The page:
TEXT OF COMMENTARY
Scott Jagow: Even if you got burned during the recent market fallout, we’re supposed to take comfort in the fact that stocks rise over time. Commentator David Frum isn’t feeling that warm and fuzzy.
David Frum: A stock broker I know meets every market downturn the same way: He calls his clients and tells them in a big cheery voice: “We’re having a sale!”
And for two decades, smart clients have used downturns as buying opportunities. Perhaps your broker is telling you that right now. Probably he or she is right.
But let me share a private worry.
I’ve been buying stocks for my retirement plan for 20 years now. Most likely, I’ve got 20 years of buying still ahead of me.
Millions of baby boomers are doing the same thing, storing nuts for our winter decades. All these Boomers buying stocks at the same time has helped drive asset values to amazing heights since 1982.
Now here’s what bothers me: What happens when all these Boomers start selling at the same time?
I know, I know: stocks have returned an average of 8 percent year-in, year-out since the beginning of time. It’s just that I cannot help noticing that the beginning of time was not that long ago.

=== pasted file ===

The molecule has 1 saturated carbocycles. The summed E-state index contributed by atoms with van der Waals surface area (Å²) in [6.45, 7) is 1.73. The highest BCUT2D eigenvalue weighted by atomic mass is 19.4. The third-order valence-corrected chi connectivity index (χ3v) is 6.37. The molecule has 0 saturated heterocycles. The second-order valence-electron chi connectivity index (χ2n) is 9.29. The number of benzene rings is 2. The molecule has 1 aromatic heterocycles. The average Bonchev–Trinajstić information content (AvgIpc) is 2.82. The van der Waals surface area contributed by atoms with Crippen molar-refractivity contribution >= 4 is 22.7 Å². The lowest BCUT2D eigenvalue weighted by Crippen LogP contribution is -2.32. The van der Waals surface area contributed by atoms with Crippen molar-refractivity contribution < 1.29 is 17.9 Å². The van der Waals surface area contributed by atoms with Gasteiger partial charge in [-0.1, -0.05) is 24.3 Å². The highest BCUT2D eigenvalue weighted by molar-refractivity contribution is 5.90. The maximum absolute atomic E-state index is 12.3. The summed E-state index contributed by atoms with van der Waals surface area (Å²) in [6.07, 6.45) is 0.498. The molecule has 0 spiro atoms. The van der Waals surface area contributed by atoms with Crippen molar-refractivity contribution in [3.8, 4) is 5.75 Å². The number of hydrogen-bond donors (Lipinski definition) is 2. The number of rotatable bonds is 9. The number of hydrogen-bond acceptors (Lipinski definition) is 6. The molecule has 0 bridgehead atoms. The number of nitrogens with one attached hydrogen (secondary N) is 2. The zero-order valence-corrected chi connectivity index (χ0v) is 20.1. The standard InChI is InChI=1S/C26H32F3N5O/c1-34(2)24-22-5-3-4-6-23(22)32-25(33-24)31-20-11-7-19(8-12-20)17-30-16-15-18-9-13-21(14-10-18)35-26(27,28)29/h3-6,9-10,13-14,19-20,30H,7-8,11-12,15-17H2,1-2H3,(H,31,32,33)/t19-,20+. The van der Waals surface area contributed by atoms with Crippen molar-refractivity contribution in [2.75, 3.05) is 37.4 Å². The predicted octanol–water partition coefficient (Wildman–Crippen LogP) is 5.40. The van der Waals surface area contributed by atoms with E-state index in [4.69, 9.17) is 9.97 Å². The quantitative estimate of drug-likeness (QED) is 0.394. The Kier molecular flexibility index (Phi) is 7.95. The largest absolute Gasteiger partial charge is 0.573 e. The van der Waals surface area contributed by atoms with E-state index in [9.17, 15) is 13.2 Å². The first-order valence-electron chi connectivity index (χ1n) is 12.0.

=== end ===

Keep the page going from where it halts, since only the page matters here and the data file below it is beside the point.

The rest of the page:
Large-scale public equity markets date back really less than a century. Almost one-third of that period coincides with the great baby boomer asset accumulation.
Almost another third was wracked by the 1920s Boom, the Great Depression and World War II. Before that, equity markets were remarkably susceptible to insider manipulation.
So we’re making all our generalizations about how markets behave over the long term on the basis of very rickety data sets.
What happens when the Boomers start consuming their winter stores? If today every market dip is a buying opportunity, will it be true two decades from now that every market rise becomes a selling opportunity?
Well, I’m still saving nuts for winter. But I cannot help wondering whether my nut-saving instincts are any more rational than that of the squirrel outside my window.
And again I worry: How hard do you suppose this coming winter is going to be?
Jagow: David Frum is a resident scholar at the American Enterprise Institute.
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